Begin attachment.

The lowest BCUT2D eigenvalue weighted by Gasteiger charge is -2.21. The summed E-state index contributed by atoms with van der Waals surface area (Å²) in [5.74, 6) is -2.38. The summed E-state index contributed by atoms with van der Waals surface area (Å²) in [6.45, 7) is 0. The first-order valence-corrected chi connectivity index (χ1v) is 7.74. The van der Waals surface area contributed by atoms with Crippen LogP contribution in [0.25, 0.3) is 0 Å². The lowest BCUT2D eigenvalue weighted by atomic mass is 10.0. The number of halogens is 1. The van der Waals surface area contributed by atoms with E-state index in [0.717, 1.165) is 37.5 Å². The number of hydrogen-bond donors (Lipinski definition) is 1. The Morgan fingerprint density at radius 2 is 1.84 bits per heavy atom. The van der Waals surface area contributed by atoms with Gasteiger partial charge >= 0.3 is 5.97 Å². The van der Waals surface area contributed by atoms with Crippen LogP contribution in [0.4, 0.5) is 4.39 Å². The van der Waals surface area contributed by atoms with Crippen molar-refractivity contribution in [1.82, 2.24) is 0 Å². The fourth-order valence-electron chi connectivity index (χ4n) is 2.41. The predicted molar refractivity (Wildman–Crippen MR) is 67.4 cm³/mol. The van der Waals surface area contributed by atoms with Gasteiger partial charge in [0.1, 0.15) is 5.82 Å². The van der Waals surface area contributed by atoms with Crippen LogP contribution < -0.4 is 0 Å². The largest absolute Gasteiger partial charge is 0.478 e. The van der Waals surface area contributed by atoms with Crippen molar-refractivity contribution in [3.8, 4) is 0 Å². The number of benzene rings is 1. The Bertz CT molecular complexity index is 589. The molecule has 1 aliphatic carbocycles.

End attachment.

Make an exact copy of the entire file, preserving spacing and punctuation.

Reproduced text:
The lowest BCUT2D eigenvalue weighted by Gasteiger charge is -2.21. The summed E-state index contributed by atoms with van der Waals surface area (Å²) in [5.74, 6) is -2.38. The summed E-state index contributed by atoms with van der Waals surface area (Å²) in [6.45, 7) is 0. The first-order valence-corrected chi connectivity index (χ1v) is 7.74. The van der Waals surface area contributed by atoms with Crippen LogP contribution in [0.25, 0.3) is 0 Å². The lowest BCUT2D eigenvalue weighted by atomic mass is 10.0. The number of halogens is 1. The van der Waals surface area contributed by atoms with E-state index in [0.717, 1.165) is 37.5 Å². The number of hydrogen-bond donors (Lipinski definition) is 1. The Morgan fingerprint density at radius 2 is 1.84 bits per heavy atom. The van der Waals surface area contributed by atoms with Gasteiger partial charge >= 0.3 is 5.97 Å². The van der Waals surface area contributed by atoms with Crippen LogP contribution in [0.4, 0.5) is 4.39 Å². The van der Waals surface area contributed by atoms with Crippen molar-refractivity contribution in [1.82, 2.24) is 0 Å². The fourth-order valence-electron chi connectivity index (χ4n) is 2.41. The predicted molar refractivity (Wildman–Crippen MR) is 67.4 cm³/mol. The van der Waals surface area contributed by atoms with Gasteiger partial charge in [0.1, 0.15) is 5.82 Å². The van der Waals surface area contributed by atoms with Crippen LogP contribution < -0.4 is 0 Å². The largest absolute Gasteiger partial charge is 0.478 e. The van der Waals surface area contributed by atoms with Crippen molar-refractivity contribution in [3.8, 4) is 0 Å². The number of benzene rings is 1. The Bertz CT molecular complexity index is 589. The molecule has 1 aliphatic carbocycles.